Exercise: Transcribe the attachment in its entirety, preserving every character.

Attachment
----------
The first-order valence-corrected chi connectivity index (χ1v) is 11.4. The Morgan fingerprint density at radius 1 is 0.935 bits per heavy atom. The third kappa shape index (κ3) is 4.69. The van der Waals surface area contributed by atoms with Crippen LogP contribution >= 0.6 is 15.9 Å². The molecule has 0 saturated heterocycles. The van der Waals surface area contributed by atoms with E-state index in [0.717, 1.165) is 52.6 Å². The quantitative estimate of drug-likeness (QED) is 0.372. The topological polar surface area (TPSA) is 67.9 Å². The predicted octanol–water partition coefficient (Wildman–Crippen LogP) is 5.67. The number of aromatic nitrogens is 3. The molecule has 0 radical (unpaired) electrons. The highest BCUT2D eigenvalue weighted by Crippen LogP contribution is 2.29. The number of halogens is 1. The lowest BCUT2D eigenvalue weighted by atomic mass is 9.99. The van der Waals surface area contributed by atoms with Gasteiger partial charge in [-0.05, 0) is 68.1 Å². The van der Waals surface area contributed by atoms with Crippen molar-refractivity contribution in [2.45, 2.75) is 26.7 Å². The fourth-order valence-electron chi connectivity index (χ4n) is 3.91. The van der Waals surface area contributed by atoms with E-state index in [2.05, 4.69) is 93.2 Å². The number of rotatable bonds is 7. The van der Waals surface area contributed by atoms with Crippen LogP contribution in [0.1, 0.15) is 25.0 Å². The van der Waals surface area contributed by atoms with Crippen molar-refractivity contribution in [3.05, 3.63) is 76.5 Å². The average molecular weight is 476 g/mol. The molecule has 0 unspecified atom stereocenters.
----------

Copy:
The first-order valence-corrected chi connectivity index (χ1v) is 11.4. The Morgan fingerprint density at radius 1 is 0.935 bits per heavy atom. The third kappa shape index (κ3) is 4.69. The van der Waals surface area contributed by atoms with Crippen LogP contribution >= 0.6 is 15.9 Å². The molecule has 0 saturated heterocycles. The van der Waals surface area contributed by atoms with E-state index in [0.717, 1.165) is 52.6 Å². The quantitative estimate of drug-likeness (QED) is 0.372. The topological polar surface area (TPSA) is 67.9 Å². The predicted octanol–water partition coefficient (Wildman–Crippen LogP) is 5.67. The number of aromatic nitrogens is 3. The molecule has 0 radical (unpaired) electrons. The highest BCUT2D eigenvalue weighted by Crippen LogP contribution is 2.29. The number of halogens is 1. The lowest BCUT2D eigenvalue weighted by atomic mass is 9.99. The van der Waals surface area contributed by atoms with Gasteiger partial charge in [-0.05, 0) is 68.1 Å². The van der Waals surface area contributed by atoms with Crippen molar-refractivity contribution in [2.45, 2.75) is 26.7 Å². The fourth-order valence-electron chi connectivity index (χ4n) is 3.91. The van der Waals surface area contributed by atoms with E-state index in [2.05, 4.69) is 93.2 Å². The number of rotatable bonds is 7. The van der Waals surface area contributed by atoms with Crippen LogP contribution in [0.1, 0.15) is 25.0 Å². The van der Waals surface area contributed by atoms with Crippen molar-refractivity contribution in [3.05, 3.63) is 76.5 Å². The average molecular weight is 476 g/mol. The molecule has 0 unspecified atom stereocenters.